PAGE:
Thinking about doing business internationally?

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Making the decision to expand your business internationally opens the door to new avenues of customers, suppliers and even employees to help you and your business. Kansas Global Trade Services reports that companies who export their products grow faster and pay higher wages compared to those who do business only domestically. However, there is a reason fewer than 1% of the companies in the U.S. conduct international trade. Doing business across borders comes with added complexities. Every country has different laws and local practices that vary based on the nature of your business.

This article will highlight a few key points to consider before engaging in international business. But most importantly, if you are considering or have already decided to go international, you should engage experts to assist you in this endeavor. Lawyers and other professionals are often members of global associations which can give local clients access to the help and expertise they need when crossing borders, so ask around.

CONTRACTING: READ MORE THAN JUST THE FINE PRINT
Many companies first dip their toe in the water by acquiring goods abroad. Contract terms that seem routine here must be scrutinized in the international context.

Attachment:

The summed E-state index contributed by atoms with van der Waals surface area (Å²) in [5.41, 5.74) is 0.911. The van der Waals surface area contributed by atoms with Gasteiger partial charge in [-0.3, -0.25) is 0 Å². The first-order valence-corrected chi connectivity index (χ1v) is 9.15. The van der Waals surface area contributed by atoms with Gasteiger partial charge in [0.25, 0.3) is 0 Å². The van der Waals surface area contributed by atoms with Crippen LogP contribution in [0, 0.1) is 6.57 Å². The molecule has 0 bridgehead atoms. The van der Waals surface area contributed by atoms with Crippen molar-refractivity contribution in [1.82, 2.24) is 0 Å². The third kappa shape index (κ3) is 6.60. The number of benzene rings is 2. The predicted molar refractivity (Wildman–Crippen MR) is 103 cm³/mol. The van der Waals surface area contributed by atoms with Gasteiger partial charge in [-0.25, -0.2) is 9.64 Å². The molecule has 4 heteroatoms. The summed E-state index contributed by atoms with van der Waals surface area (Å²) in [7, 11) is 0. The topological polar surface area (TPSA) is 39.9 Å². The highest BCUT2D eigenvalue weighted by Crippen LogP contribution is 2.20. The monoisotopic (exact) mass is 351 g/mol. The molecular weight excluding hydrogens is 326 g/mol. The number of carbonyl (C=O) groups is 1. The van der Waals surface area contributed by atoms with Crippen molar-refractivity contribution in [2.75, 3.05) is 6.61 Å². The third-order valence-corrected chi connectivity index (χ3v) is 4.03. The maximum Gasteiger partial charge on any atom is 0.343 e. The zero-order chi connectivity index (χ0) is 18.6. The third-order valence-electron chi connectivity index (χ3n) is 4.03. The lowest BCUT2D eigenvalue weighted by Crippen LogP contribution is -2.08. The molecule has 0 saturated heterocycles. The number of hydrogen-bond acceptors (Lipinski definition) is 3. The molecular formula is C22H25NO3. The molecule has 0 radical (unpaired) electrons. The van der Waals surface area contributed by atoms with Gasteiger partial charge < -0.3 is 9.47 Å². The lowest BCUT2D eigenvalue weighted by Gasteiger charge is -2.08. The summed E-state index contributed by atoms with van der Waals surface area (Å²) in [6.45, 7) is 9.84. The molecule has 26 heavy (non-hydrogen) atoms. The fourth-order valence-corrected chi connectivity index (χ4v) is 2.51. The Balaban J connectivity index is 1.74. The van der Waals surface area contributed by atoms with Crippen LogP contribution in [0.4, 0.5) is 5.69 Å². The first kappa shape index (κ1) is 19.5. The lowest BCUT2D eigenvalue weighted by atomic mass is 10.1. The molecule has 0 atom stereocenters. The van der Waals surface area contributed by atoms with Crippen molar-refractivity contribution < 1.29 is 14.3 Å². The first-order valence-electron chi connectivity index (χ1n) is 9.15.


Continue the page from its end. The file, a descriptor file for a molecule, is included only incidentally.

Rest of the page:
• When does title or risk of loss pass from the seller to you as the buyer? When the goods leave the port on a cargo ship? When the ship arrives in the U.S. port? Or when the goods arrive at the buyer’s facility? This distinction is critical for several reasons, including insurance and customs.
  • How can you evaluate the goods in production to ensure they’re being produced to your requirements? Employee safety and other protections that we sometimes take for granted may not be in place in other countries. Your customers care that their products are being made in a safe environment.

These questions must be addressed in the contract.

Likewise, if you are selling goods internationally, when does title and risk of loss pass
to your buyer? This is important for taxes as well as risk assessment. Do you have to insure the items only to the U.S. port, or until they arrive at your buyer’s doorstep? Think through the goods’ complete journey, so that you can adequately determine who bears the risks and how to insure. What if the ship is delayed or cargo is held up in port? How will that affect your business?

GOVERNING LAW AND DISPUTE RESOLUTION
Another key point of international transactions: Whose law governs? You likely want U.S. law to apply, unless there is some good reason for it not to apply (typically based on a clear understanding of the foreign law and effects on your business).

A related issue is the venue to resolve disputes. Your business partner in Shanghai likely has no more interest in coming to Topeka than you do in going there if a dispute arises. Parties often agree to international arbitration provisions in a mutually agreeable location, which may not be favorable to any one party.

TK